Barr's Estate, In re

Decision Date22 May 1969
Docket NumberNo. 39654,39654
Citation76 Wn.2d 59,455 P.2d 585
CourtWashington Supreme Court
PartiesIn the Matter of the ESTATE of Harvey Scott BARR, Deceased. Harvey Scott BARR, Jr., Appellant, v. Lenora (Barr) TORGESON, Individually and as the Executrix of the Estate of Harvey Scott Barr, Deceased, et al., Respondents.

William C. Harrison, Spokane, for appellant.

Lawrence Hickman, Colfax, Paine, Lowe, Coffin, Herman & O'Kelly, Horton Herman and Lawrence R. Small, Spokane, Evans C. Bunker, Colfax, for respondents.

WEAVER, Judge.

Plaintiff commenced two actions: the first contesting his father's will; the second for an accounting and recovery of certain real property. Plaintiff appeals from an order granting defendant's motion for judgment on the pleadings and dismissing the actions with prejudice.

The record discloses the following:

In 1931, plaintiff and his brother, Henry Clay Barr, who is named as a defendant in the actions, entered into an oral partnership agreement with their father, Harvey S Barr, and their stepmother, Lenora Barr. The partnership flourished.

In 1943, the partnership agreement was modified when the father and stepmother moved from the ranch to Colfax, Washington, leaving the livestock and farm machinery to plaintiff and his brother and agreeing that the brothers could farm the partnership lands as long as they chose. The gross proceeds of the farms were to be divided 75 per cent to plaintiff and his brother and 25 per cent to Harvey S. Barr and his wife. The 25 per cent to Harvey S. Barr and his wife was to be paid to the survivor until death, at which time the real property was to vest in plaintiff and his brother in equal shares.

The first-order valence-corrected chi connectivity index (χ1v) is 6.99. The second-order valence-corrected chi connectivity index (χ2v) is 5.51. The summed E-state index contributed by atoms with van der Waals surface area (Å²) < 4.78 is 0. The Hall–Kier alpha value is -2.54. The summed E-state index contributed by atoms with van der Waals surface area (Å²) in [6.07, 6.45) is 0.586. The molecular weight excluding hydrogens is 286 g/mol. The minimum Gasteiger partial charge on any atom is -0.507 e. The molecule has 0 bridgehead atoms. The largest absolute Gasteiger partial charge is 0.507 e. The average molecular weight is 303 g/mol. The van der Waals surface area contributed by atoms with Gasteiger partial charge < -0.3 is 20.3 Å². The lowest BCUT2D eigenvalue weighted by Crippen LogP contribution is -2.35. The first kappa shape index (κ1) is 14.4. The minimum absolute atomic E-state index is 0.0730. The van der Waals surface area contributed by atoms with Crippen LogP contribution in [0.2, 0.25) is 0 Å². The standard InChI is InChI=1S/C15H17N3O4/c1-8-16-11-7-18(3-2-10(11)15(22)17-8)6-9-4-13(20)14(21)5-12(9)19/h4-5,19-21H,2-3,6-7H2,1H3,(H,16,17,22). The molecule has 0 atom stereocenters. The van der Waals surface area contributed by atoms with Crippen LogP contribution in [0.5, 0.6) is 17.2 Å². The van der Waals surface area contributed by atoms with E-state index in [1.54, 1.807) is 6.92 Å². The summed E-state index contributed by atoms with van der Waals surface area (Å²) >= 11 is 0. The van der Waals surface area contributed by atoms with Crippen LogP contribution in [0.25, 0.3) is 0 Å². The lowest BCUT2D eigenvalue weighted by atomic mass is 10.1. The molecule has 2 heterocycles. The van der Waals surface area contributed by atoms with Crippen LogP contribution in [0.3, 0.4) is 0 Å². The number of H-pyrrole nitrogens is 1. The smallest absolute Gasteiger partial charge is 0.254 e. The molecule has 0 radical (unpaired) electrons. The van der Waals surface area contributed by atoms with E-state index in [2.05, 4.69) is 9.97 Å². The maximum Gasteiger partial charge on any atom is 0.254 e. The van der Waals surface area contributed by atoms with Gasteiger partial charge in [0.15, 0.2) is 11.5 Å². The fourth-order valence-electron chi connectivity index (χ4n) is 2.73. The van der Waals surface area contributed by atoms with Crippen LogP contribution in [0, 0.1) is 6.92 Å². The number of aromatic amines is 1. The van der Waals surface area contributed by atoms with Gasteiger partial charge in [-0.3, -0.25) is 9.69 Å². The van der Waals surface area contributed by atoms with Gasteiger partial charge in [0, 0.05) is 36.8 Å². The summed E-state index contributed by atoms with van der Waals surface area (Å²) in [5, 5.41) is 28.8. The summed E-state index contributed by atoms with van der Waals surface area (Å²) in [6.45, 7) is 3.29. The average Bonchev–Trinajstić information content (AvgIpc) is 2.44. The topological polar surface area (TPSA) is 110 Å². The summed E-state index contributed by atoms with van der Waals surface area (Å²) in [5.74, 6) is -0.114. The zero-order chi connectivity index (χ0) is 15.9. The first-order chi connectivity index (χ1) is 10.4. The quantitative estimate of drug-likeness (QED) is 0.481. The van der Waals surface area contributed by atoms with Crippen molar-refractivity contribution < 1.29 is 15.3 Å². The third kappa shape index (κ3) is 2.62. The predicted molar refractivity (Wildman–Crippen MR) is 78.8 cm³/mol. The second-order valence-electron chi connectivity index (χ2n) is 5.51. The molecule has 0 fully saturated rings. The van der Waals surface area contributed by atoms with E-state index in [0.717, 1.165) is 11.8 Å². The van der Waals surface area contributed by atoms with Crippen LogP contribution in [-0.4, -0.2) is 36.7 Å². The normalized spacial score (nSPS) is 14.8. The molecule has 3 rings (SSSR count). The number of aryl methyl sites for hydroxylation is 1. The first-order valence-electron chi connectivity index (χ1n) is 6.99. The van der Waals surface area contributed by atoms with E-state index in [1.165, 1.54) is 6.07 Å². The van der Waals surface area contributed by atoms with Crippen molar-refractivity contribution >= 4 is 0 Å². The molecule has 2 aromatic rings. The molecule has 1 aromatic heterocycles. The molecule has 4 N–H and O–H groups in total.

Plaintiff alleges that in December 1948, Harvey S. Barr and his wife breached the partnership agreement by ordering him and his brother from the partnership lands; that there was no partnership accounting; that Harvey S. Barr died March 16, 1961, possessed of the partnership assets and the rents and profits accruing therefrom during the period.

March 24, 1961, Harvey S. Barr's 1952 will and codicil were admitted to probate. The will provided that 'my living children * * * Harvey Scott Barr (plaintiff) and Henry Clay Barr shall receive no benefit under this My Last Will and Testament.'

'Notice to Heirs' was mailed to all parties involved, including plaintiff, on March 24, 1961. 'Notice to Creditors' was published March 31, 1961. June 22, 1966, the executrix filed her 'Final Account, Report, and Petition for Distribution.' Plaintiff did not appear in the probate until August 5, 1966, the day set for hearing on the final account. On that day, plaintiff filed his Petition Contesting Will and Objecting to Petition for Distribution. September 16, 1966, plaintiff filed his summons and complaint, the one in the probate proceeding being considered amendatory to the petition filed August 5, 1966.

Each of the defendants appearing pleaded the appropriate statute of limitations and laches.

RCW 11.24.010 provides in part: